Study Guide

You Can't Take It With You Grandpa Martin Vanderhof (Lionel Barrymore)

Grandpa Martin Vanderhof (Lionel Barrymore)

Penniless and Care Free

Grandpa Martin Vanderhof. The guy who puts the, "You can't take it with you" in You Can't Take It With You.

No really—he's the guy that actually says that line to Mr. Kirby.

Yup, he doesn't care about money or material things—you can't take them with you, after all. But he wasn't always a pseudo-hippie with a passion for family mayhem. He used to be an uptight suit, just like Kirby. But then one day—way before the start of the film—he just realized he wasn't happy:

"Then one morning, when I was going up in the elevator... it struck me I wasn't having any fun. So I came right down and never went back. Yes, sir. That was thirty-five years ago."

And ever since that time, Grandpa has done just what he wants — collecting stamps, sliding down banisters, and playing the harmonica.

The Sycamore household is Grandpa's house; everybody follows his path. No one works and everyone does as they pleases. Mrs. Sycamore writes, Essie dances, Ed prints; nobody really tries to make money… except for Alice, whose secretarial job seems to be mostly a hobby (she isn't concerned when she loses it).

Grandpa is in the business of spreading his gospel of indolence as well—as Mr. Kirby says, he sometimes sounds like he should be in the pulpit. Grandpa gets Poppins to quit his boring job adding up numbers in a real estate office by promising him space at the Sycamore pad to make his bunny toys. And, of course, he encourages Mr. Kirby not to work so hard either:

GRANDPA VANDERHOF: What if all your deals fall through? Might be a good thing for you.
MR. KIRBY: Man, you're crazy.
GRANDPA VANDERHOF Well, maybe I am, but I used to be just like you once. […]

This interaction really does have the ring of conversion to it—it's not that hard to imagine Grandpa saying "I used to be just like you once: a sinner!" instead of the implied "I used to be just like you—a greedy-guts!"

Work and money and jobs and worrying about bills and taxes—Grandpa shrugs them all off. If he needs anything, he trusts in God—and in his neighbors, who love him, and happily pay his $100 fine when he needs to get out of prison. Grandpa shows that if you have love, you don't need money. You just need, um, friends with money.

Wealthy and Care Free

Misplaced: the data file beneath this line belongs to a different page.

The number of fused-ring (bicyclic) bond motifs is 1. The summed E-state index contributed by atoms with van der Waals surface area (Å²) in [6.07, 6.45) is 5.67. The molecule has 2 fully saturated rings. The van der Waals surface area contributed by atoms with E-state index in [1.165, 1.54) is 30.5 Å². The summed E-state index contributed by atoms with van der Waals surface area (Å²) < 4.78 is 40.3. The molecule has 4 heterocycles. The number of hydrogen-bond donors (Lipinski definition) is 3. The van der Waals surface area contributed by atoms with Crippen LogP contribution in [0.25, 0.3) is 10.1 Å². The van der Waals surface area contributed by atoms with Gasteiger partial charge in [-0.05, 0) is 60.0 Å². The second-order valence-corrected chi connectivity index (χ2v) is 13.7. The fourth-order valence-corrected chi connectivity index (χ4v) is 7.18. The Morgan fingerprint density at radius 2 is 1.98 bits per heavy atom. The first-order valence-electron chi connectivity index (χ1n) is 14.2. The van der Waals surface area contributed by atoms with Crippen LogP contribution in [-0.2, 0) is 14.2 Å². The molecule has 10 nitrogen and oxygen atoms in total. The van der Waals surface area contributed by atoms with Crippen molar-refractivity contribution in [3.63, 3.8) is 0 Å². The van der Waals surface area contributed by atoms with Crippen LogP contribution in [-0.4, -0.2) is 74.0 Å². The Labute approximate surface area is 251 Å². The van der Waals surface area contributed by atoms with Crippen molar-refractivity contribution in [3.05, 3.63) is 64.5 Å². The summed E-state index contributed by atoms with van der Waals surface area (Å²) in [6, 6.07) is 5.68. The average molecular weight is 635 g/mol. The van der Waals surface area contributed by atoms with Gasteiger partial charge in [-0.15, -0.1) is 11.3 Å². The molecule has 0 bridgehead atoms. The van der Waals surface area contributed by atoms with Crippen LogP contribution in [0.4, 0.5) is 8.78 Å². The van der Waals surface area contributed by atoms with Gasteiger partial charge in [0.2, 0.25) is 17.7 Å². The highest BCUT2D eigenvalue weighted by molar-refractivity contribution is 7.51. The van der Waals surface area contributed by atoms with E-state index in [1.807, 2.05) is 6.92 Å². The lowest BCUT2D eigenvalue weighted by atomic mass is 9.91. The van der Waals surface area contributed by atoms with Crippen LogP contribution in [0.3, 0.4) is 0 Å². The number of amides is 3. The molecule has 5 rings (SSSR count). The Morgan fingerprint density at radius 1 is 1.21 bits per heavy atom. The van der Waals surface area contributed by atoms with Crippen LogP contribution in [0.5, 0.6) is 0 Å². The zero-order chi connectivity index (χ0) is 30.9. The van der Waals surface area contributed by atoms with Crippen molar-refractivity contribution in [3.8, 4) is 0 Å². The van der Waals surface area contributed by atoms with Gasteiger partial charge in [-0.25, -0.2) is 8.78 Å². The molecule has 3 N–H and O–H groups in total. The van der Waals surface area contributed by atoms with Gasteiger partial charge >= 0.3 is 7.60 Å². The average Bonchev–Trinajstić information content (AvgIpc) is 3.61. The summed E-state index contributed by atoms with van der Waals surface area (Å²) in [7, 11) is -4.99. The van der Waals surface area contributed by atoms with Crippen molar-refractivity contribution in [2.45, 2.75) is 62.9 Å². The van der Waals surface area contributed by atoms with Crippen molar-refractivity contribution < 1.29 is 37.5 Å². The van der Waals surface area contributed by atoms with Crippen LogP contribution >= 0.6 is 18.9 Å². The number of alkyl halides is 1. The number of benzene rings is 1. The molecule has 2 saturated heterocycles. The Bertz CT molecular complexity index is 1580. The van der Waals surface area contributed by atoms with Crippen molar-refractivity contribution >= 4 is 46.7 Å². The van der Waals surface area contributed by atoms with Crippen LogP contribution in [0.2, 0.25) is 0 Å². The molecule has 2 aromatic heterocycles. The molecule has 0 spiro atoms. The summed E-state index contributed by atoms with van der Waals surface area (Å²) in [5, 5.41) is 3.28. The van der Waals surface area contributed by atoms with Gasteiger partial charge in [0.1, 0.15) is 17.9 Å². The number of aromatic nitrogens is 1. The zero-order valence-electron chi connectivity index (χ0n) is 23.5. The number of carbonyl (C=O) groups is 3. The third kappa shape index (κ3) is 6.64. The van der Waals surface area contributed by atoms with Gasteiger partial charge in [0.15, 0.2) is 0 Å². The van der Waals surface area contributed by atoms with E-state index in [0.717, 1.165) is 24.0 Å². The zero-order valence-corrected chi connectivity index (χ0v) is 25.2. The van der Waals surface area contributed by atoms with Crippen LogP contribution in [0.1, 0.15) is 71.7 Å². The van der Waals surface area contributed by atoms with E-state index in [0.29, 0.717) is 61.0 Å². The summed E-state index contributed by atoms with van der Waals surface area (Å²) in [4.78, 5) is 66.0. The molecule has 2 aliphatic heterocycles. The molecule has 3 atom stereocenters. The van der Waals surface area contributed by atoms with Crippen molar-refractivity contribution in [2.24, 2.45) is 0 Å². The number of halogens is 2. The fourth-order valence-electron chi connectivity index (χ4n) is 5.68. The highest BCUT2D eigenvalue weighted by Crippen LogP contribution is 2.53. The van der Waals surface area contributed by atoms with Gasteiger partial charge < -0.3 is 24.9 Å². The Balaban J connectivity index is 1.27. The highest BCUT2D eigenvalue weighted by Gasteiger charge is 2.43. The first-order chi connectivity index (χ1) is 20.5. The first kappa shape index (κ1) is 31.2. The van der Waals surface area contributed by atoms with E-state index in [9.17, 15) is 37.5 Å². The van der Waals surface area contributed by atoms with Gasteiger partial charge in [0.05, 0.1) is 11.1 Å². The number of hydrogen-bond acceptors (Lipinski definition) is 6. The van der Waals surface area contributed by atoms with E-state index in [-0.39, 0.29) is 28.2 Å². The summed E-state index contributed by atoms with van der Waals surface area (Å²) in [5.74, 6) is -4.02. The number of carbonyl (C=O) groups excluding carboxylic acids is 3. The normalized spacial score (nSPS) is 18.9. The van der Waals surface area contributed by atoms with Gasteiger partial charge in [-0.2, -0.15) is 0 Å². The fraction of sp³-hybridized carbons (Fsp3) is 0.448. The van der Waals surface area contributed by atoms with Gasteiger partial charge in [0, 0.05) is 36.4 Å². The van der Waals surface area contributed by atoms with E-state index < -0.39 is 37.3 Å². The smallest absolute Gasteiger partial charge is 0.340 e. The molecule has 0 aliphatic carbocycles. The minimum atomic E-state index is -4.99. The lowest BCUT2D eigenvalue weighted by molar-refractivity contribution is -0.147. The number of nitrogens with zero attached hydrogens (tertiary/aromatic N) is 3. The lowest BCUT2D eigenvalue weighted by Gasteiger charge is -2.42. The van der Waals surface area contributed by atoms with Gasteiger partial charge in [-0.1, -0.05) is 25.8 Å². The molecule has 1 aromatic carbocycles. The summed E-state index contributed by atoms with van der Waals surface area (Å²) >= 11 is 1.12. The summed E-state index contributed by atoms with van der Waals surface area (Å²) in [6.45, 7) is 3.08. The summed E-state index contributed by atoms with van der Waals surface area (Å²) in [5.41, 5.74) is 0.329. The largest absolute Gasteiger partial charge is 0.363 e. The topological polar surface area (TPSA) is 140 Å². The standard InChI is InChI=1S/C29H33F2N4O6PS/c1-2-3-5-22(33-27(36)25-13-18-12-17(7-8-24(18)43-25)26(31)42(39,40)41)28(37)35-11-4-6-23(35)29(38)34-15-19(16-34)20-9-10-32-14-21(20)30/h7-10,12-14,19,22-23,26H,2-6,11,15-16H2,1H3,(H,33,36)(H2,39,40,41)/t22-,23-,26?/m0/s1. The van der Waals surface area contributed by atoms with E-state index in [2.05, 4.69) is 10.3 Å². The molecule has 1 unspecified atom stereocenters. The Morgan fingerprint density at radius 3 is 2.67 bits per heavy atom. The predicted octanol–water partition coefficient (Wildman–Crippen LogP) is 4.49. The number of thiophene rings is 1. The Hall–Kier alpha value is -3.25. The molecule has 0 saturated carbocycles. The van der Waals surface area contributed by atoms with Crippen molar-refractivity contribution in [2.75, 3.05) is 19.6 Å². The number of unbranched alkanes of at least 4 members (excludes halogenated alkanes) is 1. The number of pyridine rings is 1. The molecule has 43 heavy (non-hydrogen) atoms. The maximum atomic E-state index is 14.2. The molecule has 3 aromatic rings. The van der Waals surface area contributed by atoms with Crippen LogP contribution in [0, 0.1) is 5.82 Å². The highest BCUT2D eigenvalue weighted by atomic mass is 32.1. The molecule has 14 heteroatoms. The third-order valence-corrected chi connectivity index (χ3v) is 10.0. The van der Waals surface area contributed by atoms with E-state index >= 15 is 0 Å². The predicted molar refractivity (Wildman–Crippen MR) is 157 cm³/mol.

Or, maybe, Grandpa shows something a little different. Because… is Grandpa actually penniless?

Sure, he doesn't work at a conventional job. But Alice mentions that he used to make a lot of money in his old job. He also assesses stamp collections, a job that Alice suggests is at least somewhat lucrative. He even owns his own house, which wouldn't have been all that common during the Depression.

In fact, it's because he owns the house that Mr. Kirby isn't able to buy up the entire block. Mr. Kirby's neighbors are protected, not by Grandpa's love and friendship, but by his money.

That's the case for all the people who live in Grandpa's house, too. Poppins is able to leave his job because Grandpa decides to support him. Similarly, Essie and Ed and DiPenna can do what they want because Grandpa houses and feeds them. Kolenkhov comes for dinner every night because he can get a free meal… but that free meal is available because Grandpa pays for it.

However, Grandpa keeps insisting that money doesn't matter:

GRANDPA VANDERHOF: Scum, are we? What makes you think you're such a superior human being? Your money? If you do, you're a dull-witted fool, Mr. Kirby. And a poor one at that. You're poorer than any of these people you call scum, because I'll guarantee at least they've got some friends. While you with your jungle and your long claws, as you call 'em, you'll wind up your miserable existence without anything you can call friend.

It's hard to argue with Grandpa's logic here: friends = good, being a miser = bad. But the truth of the matter is that Grandpa is able to become a generous, "superior human being" because he's able to be generous with… his money.

Sure, he may not be as wealthy as the Kirbys, but he's comfortable enough to support his child, his grandchildren, his in-laws, servants, and as many hangers-on as he likes. He can take life easy because he's well off. You can't take it with you—but if you want a fun life playing the harmonica like Grandpa, it's not a bad idea to have some of that money on you here, in this life, where it will do you some good.

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